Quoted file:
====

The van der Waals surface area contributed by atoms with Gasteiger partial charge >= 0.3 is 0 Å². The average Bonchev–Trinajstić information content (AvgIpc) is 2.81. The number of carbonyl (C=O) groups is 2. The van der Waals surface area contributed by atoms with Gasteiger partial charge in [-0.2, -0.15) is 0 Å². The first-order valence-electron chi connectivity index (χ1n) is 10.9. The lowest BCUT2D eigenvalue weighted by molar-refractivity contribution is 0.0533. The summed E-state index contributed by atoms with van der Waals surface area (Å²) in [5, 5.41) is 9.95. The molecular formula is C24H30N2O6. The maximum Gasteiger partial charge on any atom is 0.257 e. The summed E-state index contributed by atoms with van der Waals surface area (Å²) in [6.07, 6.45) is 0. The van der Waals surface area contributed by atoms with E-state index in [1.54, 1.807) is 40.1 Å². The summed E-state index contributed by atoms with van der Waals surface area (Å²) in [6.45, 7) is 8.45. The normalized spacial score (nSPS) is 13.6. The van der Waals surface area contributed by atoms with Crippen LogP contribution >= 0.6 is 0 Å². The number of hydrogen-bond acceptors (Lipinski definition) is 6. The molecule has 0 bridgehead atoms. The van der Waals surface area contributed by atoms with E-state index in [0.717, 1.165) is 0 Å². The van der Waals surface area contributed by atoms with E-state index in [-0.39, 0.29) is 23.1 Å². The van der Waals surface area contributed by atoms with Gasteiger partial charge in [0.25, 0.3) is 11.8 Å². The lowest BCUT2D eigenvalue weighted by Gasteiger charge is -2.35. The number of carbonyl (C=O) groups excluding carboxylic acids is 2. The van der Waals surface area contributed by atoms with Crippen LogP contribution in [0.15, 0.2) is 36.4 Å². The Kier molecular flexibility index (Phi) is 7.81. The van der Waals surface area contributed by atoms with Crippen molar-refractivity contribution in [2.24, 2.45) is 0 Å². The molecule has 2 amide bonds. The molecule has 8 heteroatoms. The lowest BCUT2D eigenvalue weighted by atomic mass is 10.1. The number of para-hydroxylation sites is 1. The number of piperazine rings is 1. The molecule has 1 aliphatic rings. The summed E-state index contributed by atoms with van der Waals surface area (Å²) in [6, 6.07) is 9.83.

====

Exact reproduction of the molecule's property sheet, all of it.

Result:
The van der Waals surface area contributed by atoms with Gasteiger partial charge >= 0.3 is 0 Å². The average Bonchev–Trinajstić information content (AvgIpc) is 2.81. The number of carbonyl (C=O) groups is 2. The van der Waals surface area contributed by atoms with Gasteiger partial charge in [-0.2, -0.15) is 0 Å². The first-order valence-electron chi connectivity index (χ1n) is 10.9. The lowest BCUT2D eigenvalue weighted by molar-refractivity contribution is 0.0533. The summed E-state index contributed by atoms with van der Waals surface area (Å²) in [5, 5.41) is 9.95. The molecular formula is C24H30N2O6. The maximum Gasteiger partial charge on any atom is 0.257 e. The summed E-state index contributed by atoms with van der Waals surface area (Å²) in [6.07, 6.45) is 0. The van der Waals surface area contributed by atoms with E-state index in [1.54, 1.807) is 40.1 Å². The summed E-state index contributed by atoms with van der Waals surface area (Å²) in [6.45, 7) is 8.45. The normalized spacial score (nSPS) is 13.6. The van der Waals surface area contributed by atoms with Crippen LogP contribution >= 0.6 is 0 Å². The number of hydrogen-bond acceptors (Lipinski definition) is 6. The molecule has 0 bridgehead atoms. The van der Waals surface area contributed by atoms with E-state index in [0.717, 1.165) is 0 Å². The van der Waals surface area contributed by atoms with E-state index in [-0.39, 0.29) is 23.1 Å². The van der Waals surface area contributed by atoms with Gasteiger partial charge in [0.25, 0.3) is 11.8 Å². The lowest BCUT2D eigenvalue weighted by Gasteiger charge is -2.35. The number of carbonyl (C=O) groups excluding carboxylic acids is 2. The van der Waals surface area contributed by atoms with Crippen LogP contribution in [0.15, 0.2) is 36.4 Å². The Kier molecular flexibility index (Phi) is 7.81. The van der Waals surface area contributed by atoms with Crippen molar-refractivity contribution in [2.24, 2.45) is 0 Å². The molecule has 2 amide bonds. The molecule has 8 heteroatoms. The lowest BCUT2D eigenvalue weighted by atomic mass is 10.1. The number of para-hydroxylation sites is 1. The number of piperazine rings is 1. The molecule has 1 aliphatic rings. The summed E-state index contributed by atoms with van der Waals surface area (Å²) in [6, 6.07) is 9.83.